Fischer calls for closer EU-Israel ties
19 February 2004
BRUSSELS – German Foreign Minister Joschka Fischer on Thursday called for stronger ties between Israel and the European Union, adding the EU would also continue to provide aid to the Palestinian Authority.
An end to EU financial support for the Palestinian government would reinforce the hand of Hamas and other extremist groups, Fischer told an EU-sponsored conference on anti-Semitism.
“What would be the consequence if the EU withdraws its financing for the Palestinian Authority ? Hamas would instantly take over in Gaza. It would be a disaster,” Fischer warned.
“What Europe is doing is in the interest of Israel and the peace process,” he stressed.
The German foreign minister described as “interesting” Israeli Prime Minister Ariel Sharon’s plans to uproot settlements and withdraw from Gaza.
However, he also cautioned Israel to make sure construction of a so-called security fence coincided with the Green Line between Israel and the West Bank which marks the armistice lines at the end of the 1948 Arab-Israeli war.
Israel as a democracy must accept the right of others to criticize its actions, Fischer said. “This has to be done on the basis that Israel’s right to existence cannot be challenged,” he added.
Fischer insisted that Europe must take a stand against anti-Semitism, saying the Union had a responsibility to protect its minorities.
“Anti-Semitism is a crime against humanity,” he warned, adding that fighting anti-Semitism must go hand in hand with combating all forms of racism and intolerance.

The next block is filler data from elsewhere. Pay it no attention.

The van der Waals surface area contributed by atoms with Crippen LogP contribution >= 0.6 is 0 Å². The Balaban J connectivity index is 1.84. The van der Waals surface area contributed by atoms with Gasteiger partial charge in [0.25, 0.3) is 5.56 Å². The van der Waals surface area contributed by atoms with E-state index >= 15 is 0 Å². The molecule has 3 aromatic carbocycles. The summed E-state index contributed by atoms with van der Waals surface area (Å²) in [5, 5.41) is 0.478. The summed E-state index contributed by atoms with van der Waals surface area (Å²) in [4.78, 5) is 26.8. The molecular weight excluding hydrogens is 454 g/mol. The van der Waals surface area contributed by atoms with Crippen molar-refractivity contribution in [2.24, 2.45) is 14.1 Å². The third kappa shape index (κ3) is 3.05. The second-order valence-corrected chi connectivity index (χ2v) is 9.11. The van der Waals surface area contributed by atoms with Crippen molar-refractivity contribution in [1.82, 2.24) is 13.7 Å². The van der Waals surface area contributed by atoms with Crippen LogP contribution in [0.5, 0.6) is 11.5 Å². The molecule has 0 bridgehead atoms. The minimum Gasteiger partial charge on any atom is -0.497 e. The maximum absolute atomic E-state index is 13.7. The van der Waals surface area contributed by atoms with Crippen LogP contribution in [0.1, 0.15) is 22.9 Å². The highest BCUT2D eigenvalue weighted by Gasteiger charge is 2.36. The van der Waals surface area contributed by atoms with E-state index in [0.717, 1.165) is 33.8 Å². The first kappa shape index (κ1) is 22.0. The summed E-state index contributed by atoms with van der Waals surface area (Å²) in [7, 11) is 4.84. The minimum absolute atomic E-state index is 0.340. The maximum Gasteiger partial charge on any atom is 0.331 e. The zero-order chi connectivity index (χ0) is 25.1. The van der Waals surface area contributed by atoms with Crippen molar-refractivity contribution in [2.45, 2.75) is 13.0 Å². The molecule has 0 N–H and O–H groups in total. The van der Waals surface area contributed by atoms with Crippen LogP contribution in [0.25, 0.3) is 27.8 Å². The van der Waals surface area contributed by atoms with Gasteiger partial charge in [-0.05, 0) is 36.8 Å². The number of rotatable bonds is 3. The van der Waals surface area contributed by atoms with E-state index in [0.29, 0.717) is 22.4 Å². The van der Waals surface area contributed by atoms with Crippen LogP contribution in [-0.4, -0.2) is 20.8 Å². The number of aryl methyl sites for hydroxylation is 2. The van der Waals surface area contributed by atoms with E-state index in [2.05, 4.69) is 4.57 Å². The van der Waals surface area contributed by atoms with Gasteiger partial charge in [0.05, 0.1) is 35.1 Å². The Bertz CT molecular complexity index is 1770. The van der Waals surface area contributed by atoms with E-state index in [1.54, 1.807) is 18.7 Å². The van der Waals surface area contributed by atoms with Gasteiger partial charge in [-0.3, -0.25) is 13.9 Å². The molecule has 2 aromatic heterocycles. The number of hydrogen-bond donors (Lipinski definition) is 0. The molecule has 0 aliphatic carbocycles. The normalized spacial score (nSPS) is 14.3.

Solving the Middle East conflict and developing cooperation in the Mediterranean were also part of the struggle, Fischer said.
European Commission President Romano Prodi told the conference there was no place for anti-Jewish sentiments in a “Union of diversity” but admitted there were still “vestiges of the historical anti-Semitism which was once widespread in Europe.”
“We do hear expressions of anti-Semitic prejudice … we do see attacks against synagogues, desecration of Jewish cemetaries and physical assaults on Jews,” he said.
But the Commission chief denied there was any organized form of anti-Semitism in Europe comparable to the 1930s and 1940s. “Let us be honest and keep things in perspective,” Prodi insisted.
Anti-Semitism in Europe also fed on the unresolved conflict in the Middle East, Prodi underlined.
The Israeli-Palestinian crisis was fuelling “social frustrations of new minorities established through immigration in many member states,” Prodi said, referring to allegations that anti-Semitic acts in Europe were often perpetrated by young Muslims.
The Commission president insisted that criticism of Israeli government policies was a “normal expression of democratic dissent.”
But he admitted that some criticism of Israel was inspired by “what amounts to anti-Semitic sentiments and prejudice.”
Combating this required across-the-board actions, Prodi said, adding that EU ministers for home affairs and education should meet jointly to discuss anti-Semitism.
Cobi Benatoff of the European Jewish Congress told the meeting that “the monster of anti-Semitism is among us again.”
Benatoff criticised what he described as the “indifference” of other Europeans to the phenomenon, warning: “History is repeating itself.”
The Commission decided to organise the conference on fighting anti-Semitism following a controversial EU-funded poll last year which said most Europeans believed Israel was a threat to world peace.
But the seminar was almost called off after Jewish leaders in America and Europe said the Commission was not doing enough to combat anti-Jewish sentiments.
Subject: German news